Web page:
Poverty in Malawi
Malawi is a landlocked African country that is bordered by Tanzania to the northeast, Mozambique to the south and Zambia to the west. The impact of poverty in Malawi can be seen prominently in the agriculture sector.

Malawi ranks 160 out of the existing 182 sovereign nations on the Human Development Index and is currently one of the world’s poorest nations. Nearly three-fourths of the population lives on less than a $1.25 a day, and approximately 90 percent live on less than $2 a day.

Agriculture makes up 35 percent of Malawi’s gross domestic product (GDP), and nearly 85 percent of Malawians are employed in the agricultural sector.

Maize is typically grown for local markets; small-scale farmers typically grow various fruits and vegetables such as pineapples, guava, mangoes, lemons, green peppers, cabbage, cucumbers and eggplants.

Agricultural growth in Malawi is often limited and difficult to effectively sustain due to reoccurring droughts in the region. Nearly 80 percent of Malawians are smallholder farmers who rely on their crops to feed their families and communities.

Malawi experiences extreme weather conditions — periods of drought and flooding — that contribute to widespread famine and destroyed infrastructure.

USAID reports that they are currently developing the National Nutrition Policy and Strategic Plan that is closely related to the Comprehensive Africa Agriculture Development Program (CAADP) plan, and the Agriculture Sector-Wide Approach to promote agriculture and address food insecurity at the national and local levels to reduce poverty in Malawi.

Feed the Future, USAID reports, is working closely with the Malawian government to devise policies to promote agricultural sustainability, improve access to food and invest in crops such as legumes and dairy that would expand domestic and export markets for Malawi to help their economy prosper.

Through the Feed the Future initiative, USAID helped trained farmers on better farming techniques to increase productivity and provided financial and marketing services to farmers as well. USAID reported that they are committed to promoting private sector development by strengthening government institutional capacity that will accelerate long lasting agricultural sustainability.

Since the beginning of the initiative, milk productivity has substantially increased by 52 percent. USAID has also successfully in organized 23,000 Malawians from rural villages into savings-and-loans groups. Adding to that success, USAID trained 60,000 farmers on new agricultural technologies and techniques that would improve irrigation and crop harvesting.

The Feed the Future initiative aims to improve the vulnerability of rural smallholder farmers to help them escape poverty and hunger. Also, they plan to impact the lives of 293,000 children in helping to provide better nutrition to reverse growth stunting and prevent infant mortality.

Economic issues and food shortage issues have historically affected the poverty in Malawi; however, the successful partnership between the Feed the Future initiative and the Malawian government continues to improve agricultural techniques, farming technologies and promote food security for impoverished communities.

Haylee Gardner

Photo: Flickr

History of Global Goals for Sustainable DevelopmentThe history of global goals for sustainable development is relatively recent. Building on the original Millennial Development Goals (MDGs) of 2000, which the world planned on achieving by 2015, the establishment of the Sustainable Development Goals or Global Goals have drastically affected the way nations evaluate poverty, climate change and inequality and injustice.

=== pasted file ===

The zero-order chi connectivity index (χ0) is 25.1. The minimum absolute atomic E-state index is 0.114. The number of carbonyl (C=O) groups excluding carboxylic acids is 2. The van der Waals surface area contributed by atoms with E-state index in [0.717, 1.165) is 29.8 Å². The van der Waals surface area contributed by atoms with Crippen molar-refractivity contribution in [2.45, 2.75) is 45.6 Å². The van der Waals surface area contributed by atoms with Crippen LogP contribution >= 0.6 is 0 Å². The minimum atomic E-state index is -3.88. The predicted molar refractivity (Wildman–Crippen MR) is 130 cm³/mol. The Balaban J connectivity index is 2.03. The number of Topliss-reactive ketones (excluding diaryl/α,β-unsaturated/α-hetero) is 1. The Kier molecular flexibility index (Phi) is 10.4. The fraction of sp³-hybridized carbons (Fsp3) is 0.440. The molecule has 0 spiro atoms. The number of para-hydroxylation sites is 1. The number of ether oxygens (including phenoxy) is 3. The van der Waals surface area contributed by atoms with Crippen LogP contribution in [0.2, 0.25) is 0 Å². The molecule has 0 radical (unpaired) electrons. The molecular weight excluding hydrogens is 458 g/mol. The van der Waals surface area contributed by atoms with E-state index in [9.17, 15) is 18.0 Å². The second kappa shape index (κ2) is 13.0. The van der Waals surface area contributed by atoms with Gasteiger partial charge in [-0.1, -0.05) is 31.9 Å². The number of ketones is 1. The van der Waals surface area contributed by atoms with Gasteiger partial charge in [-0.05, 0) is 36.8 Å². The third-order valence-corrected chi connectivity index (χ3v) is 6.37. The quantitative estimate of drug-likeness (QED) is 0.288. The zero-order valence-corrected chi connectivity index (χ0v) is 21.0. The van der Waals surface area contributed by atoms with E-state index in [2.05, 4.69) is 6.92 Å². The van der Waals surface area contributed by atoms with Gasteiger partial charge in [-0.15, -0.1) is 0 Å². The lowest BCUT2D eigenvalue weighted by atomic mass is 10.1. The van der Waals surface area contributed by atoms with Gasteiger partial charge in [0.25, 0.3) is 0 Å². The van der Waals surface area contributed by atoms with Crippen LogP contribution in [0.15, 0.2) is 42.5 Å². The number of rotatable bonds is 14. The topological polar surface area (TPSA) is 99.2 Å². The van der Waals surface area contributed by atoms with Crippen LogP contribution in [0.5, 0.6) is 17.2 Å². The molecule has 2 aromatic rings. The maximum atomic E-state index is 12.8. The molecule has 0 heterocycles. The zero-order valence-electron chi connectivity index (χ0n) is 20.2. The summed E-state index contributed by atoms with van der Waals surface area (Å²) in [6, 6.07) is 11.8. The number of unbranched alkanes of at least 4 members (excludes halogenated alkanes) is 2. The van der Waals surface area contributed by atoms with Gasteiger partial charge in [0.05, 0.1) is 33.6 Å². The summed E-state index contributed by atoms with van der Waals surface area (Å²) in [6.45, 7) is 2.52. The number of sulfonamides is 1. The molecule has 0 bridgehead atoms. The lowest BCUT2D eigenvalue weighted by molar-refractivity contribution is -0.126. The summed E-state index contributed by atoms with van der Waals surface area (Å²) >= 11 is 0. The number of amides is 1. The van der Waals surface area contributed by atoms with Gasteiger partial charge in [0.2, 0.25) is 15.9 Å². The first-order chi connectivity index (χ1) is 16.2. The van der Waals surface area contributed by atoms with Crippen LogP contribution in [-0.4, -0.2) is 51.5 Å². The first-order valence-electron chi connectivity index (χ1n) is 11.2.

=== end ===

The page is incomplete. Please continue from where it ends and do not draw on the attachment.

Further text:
The Global Goals have a much broader sustainability agenda than the MDGs. They address the root causes of poverty directly, as well as recognize the need for development that is universal and may be applied to all nations. Using the history of global goals for sustainable development, governments can be more effective when adopting certain initiatives.

World leaders first adopted the 2030 Agenda for Sustainable Development at the United Nations Sustainable Development Summit on September 25, 2015.

The United Nation’s Development Program aims to carry out these Global Goals by providing support for governments, as well as ensuring transparency by the U.N. when it comes to the planning process.

The Untied States has begun the work to achieve these Global Goals through initiatives such as the Feed the Future Initiative. Established for several different nations, this initiative works to address the root causes of hunger by training farmers not only in sustainable farming and living, but also regarding their own healthcare. The 2015 report estimates that about 55 percent of the Feed the Future Initiative’s beneficiaries have been able to rise above the extreme poverty threshold of the US ($1.25 USD per day).

However, nations such as Brazil are taking the development of these Global Goals even further.

In 2015, Brazil’s President, Dilma Rousseff, the first Head of State to address the General Debate of the United Nations General Assembly, used her time to emphasize her nation’s improved economy after their 2008 economic crisis and its efforts to provide for the migrants of Europe.

She focused on Brazil’s measures to lower taxes, expand credit, strengthen investment and stimulate household consumption. She also focused on her nation’s efforts to reduce 43 percent of its greenhouse gas emission by 2030.

Brazil even co-sponsored with the UNDP the “Implementing the SDGs: Integrated Approaches” session of the United Nations Environment Assembly in Kenya in this year. The session focused on discussing universal tools to advance the 2030 agenda through holistic approaches to the environment, and in doing so, not just eradicate poverty, but also accelerate environmentally sustainable growth.

Veronica Ung-Kono

Photo: Flickr